We all know February to be the month of flowers, candy, hearts and LOVE! Did you know February is also American Heart Month? Make health your best accessory! Heart disease is the number one killer of women. It can begin early, even in the teen years. A woman’s risk for heart disease rises between the ages of 40 and 60. Heart disease is also the leading cause of death for men in the United States, with half of the men who die suddenly of coronary heart disease have no previous symptoms. No matter how old you are, you can take steps to lower your risk for heart disease! Start my planning heart healthy activities during the month of February. But don’t stop there–stay healthy and active all year long!
GET PHYSICAL ACTIVITY
Be active for at least 2 1/2 hours a week. Include activities that raise your breathing and heart rates and that strengthen your muscles. Do 30 minutes of cardiovascular exercise three times a week, such as biking, walking, running, and swimming. Strength training with weights or dumbbells three times a week will help you to keep your major muscle groups strong, and also help your endurance with cardiovascular exercise.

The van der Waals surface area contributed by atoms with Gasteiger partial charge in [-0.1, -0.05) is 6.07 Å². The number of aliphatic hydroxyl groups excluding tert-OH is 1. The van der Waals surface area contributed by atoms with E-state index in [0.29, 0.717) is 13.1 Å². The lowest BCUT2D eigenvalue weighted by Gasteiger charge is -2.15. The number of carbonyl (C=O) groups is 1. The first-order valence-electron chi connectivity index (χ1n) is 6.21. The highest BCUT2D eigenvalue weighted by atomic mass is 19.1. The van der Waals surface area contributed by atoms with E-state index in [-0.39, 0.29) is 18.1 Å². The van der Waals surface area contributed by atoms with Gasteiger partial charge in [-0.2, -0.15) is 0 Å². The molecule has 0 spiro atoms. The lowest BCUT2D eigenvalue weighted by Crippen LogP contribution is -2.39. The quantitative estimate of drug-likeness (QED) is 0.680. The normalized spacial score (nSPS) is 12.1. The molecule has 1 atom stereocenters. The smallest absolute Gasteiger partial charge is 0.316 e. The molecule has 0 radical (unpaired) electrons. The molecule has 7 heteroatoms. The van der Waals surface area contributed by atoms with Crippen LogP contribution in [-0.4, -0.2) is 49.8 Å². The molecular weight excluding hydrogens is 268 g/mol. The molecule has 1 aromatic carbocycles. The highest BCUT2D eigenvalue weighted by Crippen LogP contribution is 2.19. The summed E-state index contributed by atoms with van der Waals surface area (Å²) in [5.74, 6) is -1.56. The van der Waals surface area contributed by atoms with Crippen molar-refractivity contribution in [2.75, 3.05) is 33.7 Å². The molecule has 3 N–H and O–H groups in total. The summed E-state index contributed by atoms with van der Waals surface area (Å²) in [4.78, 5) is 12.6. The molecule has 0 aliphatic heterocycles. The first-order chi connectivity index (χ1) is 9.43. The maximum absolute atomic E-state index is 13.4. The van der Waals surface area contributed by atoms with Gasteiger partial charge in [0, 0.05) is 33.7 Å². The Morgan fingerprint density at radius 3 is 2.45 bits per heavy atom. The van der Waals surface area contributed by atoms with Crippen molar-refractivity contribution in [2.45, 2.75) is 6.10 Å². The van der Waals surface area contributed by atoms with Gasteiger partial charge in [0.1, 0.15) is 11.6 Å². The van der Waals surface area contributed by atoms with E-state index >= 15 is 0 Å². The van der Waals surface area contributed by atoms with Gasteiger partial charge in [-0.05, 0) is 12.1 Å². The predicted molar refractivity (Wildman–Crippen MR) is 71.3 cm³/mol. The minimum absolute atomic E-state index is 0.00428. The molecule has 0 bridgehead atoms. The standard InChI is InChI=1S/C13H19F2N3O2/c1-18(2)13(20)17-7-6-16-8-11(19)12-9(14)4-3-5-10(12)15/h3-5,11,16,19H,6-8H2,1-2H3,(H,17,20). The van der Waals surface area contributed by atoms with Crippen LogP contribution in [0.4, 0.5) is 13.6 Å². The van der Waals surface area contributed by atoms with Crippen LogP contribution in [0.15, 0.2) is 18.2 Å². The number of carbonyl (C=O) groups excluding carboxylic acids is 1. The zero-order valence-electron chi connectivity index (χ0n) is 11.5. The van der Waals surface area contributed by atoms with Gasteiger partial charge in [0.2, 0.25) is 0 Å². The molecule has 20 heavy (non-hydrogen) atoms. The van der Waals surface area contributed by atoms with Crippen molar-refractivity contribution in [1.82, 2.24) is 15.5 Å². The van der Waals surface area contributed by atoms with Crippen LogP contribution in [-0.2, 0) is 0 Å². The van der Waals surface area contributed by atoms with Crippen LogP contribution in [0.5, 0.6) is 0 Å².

Eat a variety of fruits and vegetables every day. Limit foods and drinks high in calories, sugar, salt, fat, and alcohol content. Choose healthy snacks. Check out “Fruits and Veggies Matter” for healthy recipes!
Avoid smoking and secondhand smoke (inhaling other people’s smoke causes health problems similar to those of smokers). Quitting smoking has immediate and long-term benefits. If you think you’re ready to quit, call 1-800-Quit-NOW and visit Center for Disease Control’s Smoking and Tobacco Use to quit smoking today.
KNOW THE SIGNS
The major symptoms of a heart attack are:
*Pain or discomfort in the jaw, neck, or back.
*Unusual or unexplained fatigue.
*Feeling weak, light-headed, faint, nauseated, or sudden dizziness
*Chest pain or discomfort in arms or shoulder. Upper body discomfort.
*Shortness of breath.
*Break out in a cold sweat.
If you think that you or someone you know is having a heart attack, you should call 9-1-1 immediately. MAKE THE CALL. DON’T MISS A BEAT!